Rabu, 09 Februari 2011

Share housing - comings and goings

Apologies - for the first 10 days of Share Housing Month, the Brown Couch has rather resembled the typical share housing kitchen sink, remaining untouched while your correspondents wait for one another to make a move on it. Expect a flurry of activity soon.

Now let's consider another aspect of share housing life – the comings and goings of housemates – and how these are dealt with under the new Residential Tenancies Act. As with the question of whether you're covered, the new Act makes important changes to the law relating to coming and going.

(The Secret Life of Us. By the end of the fourth series, only Kelly and Simon the barman were left.)

A typical share house might start out with a couple of persons who have a tenancy agreement with the landlord (let's call them Alex and Evan), to whom are added one or more persons who don't (Kelly, and others). We'll use variations on this example to consider a couple of ways of coming and going under the new Act:

As discussed last time, one way for Kelly to take occupation with all the rights and responsibilities of a tenant (rather than a mere lodger) is if she is a sub-tenant under a written residential agreement with Alex and Evan (s 10(b)). This is called a subletting.

To pull-off a lawful subletting, Alex and Evan will need the consent of the landlord (s 74). Because Alex and Evan are remaining at the premises and just subletting a spare room – what the Act refers to as a 'partial' sublet – the landlord must not unreasonably refuse consent (s 75(2)). The Act helpfully indicates what might be a 'reasonable' refusal (s 75(3)): in particular, where the sublet would result in overcrowding, or where Kelly is listed on a tenancy database. If the landlord refuses consent and Alex and Evan believe it is unreasonable, they can apply to the Tribunal to resolve the dispute (s 75(4)).

As a sub-tenant, Kelly still has no contractual relationship with the landlord: her contractual relationship is with Alex and Evan. They are, legally, Kelly's landlord.

Next thing you know, Alex is moving out and Evan and Kelly are looking for a new housemate (and they find one: Marnie). They could do another sublet, but Alex is not interested in being landlord to a couple of sub-tenants in a place where she no longer lives. Instead, Alex might consider a 'transfer' of her tenancy to Marnie.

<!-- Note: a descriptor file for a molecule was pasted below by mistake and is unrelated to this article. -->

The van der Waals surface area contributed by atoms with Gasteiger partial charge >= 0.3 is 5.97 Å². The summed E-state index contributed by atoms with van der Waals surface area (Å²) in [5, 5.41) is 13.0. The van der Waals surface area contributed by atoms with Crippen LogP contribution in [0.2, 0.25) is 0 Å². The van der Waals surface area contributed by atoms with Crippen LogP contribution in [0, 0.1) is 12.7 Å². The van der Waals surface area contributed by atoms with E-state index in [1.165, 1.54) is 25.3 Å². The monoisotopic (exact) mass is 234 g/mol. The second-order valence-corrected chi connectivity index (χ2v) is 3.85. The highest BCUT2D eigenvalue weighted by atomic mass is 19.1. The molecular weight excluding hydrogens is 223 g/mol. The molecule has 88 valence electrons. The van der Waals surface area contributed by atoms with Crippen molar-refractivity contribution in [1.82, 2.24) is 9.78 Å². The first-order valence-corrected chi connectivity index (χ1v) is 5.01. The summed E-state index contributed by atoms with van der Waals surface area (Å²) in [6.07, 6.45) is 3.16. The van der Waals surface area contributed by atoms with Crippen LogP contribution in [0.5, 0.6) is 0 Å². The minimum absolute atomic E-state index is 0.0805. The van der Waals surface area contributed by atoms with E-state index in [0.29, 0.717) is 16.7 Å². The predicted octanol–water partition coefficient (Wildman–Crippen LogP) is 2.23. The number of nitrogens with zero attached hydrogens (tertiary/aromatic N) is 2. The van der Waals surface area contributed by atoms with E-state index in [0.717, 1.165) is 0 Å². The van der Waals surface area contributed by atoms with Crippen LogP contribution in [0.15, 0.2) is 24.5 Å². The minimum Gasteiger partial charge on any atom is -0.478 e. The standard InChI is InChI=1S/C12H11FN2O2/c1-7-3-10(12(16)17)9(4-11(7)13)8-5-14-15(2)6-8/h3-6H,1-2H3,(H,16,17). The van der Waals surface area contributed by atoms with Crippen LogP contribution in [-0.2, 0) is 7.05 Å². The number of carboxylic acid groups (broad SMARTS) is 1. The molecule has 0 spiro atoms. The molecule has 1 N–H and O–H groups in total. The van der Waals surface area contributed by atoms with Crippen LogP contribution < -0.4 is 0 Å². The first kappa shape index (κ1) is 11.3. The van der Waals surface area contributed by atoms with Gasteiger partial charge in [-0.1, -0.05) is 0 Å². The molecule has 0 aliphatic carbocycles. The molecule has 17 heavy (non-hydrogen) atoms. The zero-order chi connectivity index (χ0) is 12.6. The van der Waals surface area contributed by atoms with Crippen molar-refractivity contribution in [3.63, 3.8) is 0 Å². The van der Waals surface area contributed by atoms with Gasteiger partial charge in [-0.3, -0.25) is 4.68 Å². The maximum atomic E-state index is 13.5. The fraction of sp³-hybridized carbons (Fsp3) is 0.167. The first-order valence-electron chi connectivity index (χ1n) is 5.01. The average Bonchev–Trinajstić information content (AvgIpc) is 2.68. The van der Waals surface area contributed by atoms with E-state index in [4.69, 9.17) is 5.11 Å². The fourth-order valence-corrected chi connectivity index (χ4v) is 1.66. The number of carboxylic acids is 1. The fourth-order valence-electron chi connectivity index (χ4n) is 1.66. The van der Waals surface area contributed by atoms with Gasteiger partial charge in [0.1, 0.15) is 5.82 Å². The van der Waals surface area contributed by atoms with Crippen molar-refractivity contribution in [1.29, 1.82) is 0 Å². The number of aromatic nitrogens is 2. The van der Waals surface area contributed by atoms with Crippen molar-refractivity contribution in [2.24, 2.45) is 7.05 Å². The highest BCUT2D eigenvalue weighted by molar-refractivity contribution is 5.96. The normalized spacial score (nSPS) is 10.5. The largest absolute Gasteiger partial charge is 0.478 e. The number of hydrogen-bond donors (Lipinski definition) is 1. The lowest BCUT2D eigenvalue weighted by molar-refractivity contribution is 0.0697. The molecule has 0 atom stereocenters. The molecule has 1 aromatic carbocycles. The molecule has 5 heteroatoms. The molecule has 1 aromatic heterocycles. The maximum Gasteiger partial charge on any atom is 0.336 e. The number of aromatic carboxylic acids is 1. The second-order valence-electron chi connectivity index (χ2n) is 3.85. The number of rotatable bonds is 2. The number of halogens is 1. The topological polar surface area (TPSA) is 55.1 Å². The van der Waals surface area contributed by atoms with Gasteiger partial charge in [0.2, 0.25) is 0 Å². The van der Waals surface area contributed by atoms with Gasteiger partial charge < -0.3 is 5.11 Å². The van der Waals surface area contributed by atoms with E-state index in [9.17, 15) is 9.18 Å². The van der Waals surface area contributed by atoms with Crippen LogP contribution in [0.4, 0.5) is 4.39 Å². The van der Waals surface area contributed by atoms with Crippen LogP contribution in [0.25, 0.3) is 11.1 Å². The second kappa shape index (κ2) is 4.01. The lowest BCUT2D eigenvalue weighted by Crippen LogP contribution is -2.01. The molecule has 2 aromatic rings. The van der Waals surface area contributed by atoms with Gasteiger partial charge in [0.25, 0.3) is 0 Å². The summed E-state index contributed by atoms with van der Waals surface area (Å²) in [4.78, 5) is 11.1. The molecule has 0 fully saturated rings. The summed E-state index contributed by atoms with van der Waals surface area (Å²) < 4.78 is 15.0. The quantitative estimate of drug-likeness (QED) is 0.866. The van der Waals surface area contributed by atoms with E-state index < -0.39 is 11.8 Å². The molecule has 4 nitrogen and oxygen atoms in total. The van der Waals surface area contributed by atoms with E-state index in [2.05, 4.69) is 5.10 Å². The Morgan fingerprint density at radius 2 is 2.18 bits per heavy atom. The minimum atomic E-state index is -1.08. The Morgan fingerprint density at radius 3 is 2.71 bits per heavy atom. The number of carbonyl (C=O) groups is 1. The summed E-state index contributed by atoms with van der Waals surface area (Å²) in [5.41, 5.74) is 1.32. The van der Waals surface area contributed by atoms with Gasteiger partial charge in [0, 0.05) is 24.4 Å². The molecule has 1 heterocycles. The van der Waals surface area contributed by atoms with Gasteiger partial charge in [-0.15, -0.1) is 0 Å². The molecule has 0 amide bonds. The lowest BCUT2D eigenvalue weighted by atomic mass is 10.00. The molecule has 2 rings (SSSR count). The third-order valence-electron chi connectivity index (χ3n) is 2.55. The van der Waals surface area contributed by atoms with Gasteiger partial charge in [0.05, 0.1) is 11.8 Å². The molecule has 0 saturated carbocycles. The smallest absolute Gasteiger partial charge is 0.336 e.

A transfer - or 'assignment', as the old Act called it - is different from subletting, much in the way that 'duplicate' is different from 'cut and paste'. While subletting creates a new agreement between Alex & Evan and Marnie, a transfer takes the rights that Alex enjoys under her's and Evan's agreement with the landlord and gives those very rights to Marnie, such that Alex does not have them anymore. Under the old Act, there was a problem with assignment: Alex could assign the benefits of the contract, but not it burdens, so if things later went wrong the landlord could still sue Alex. The TU is not yet sure whether the new Act's provisions about 'transfers' clear up this problem, so it's probably a good idea if you're doing a transfer to also arrange for an 'indemnity' to be signed between you (ie Alex) and the transferee (ie Marnie). See a Tenants Advice and Advocacy Service for more about this.

In another respect, transfers are similar to sublets: you need the landlord's consent to lawfully do one. Likewise, if it's a partial transfer - ie just Alex's tenancy rights are being transferred, while Evan remains - the landlord must not refuse consent unreasonably.

A final word on sublets and transfers. Say Alex and Evan were going to move out together (and didn't we all hope they would?). They might consider either subletting or transferring the whole of their tenancy to Kelly (that is, not just a 'partial' sublet or transfer). To do either, they will need the landlord's consent – and this time, the landlord may refuse unreasonably (s 75(1)) and there's no recourse to the Tribunal. In other words, the landlord may refuse to hear any suggestion of a whole sublet or transfer out of hand ('I'm not listening, I can't hear you, la la la') or refuse for a daft reason (doesn't like the colour of Kelly's socks) or simply not give a reason at all. If, however, the refusal is discriminatory (eg doesn't like the colour of Kelly's skin, or her gender, or that she's a young person, etc), Kelly might have a complaint under State or Federal anti-discrimination legislation.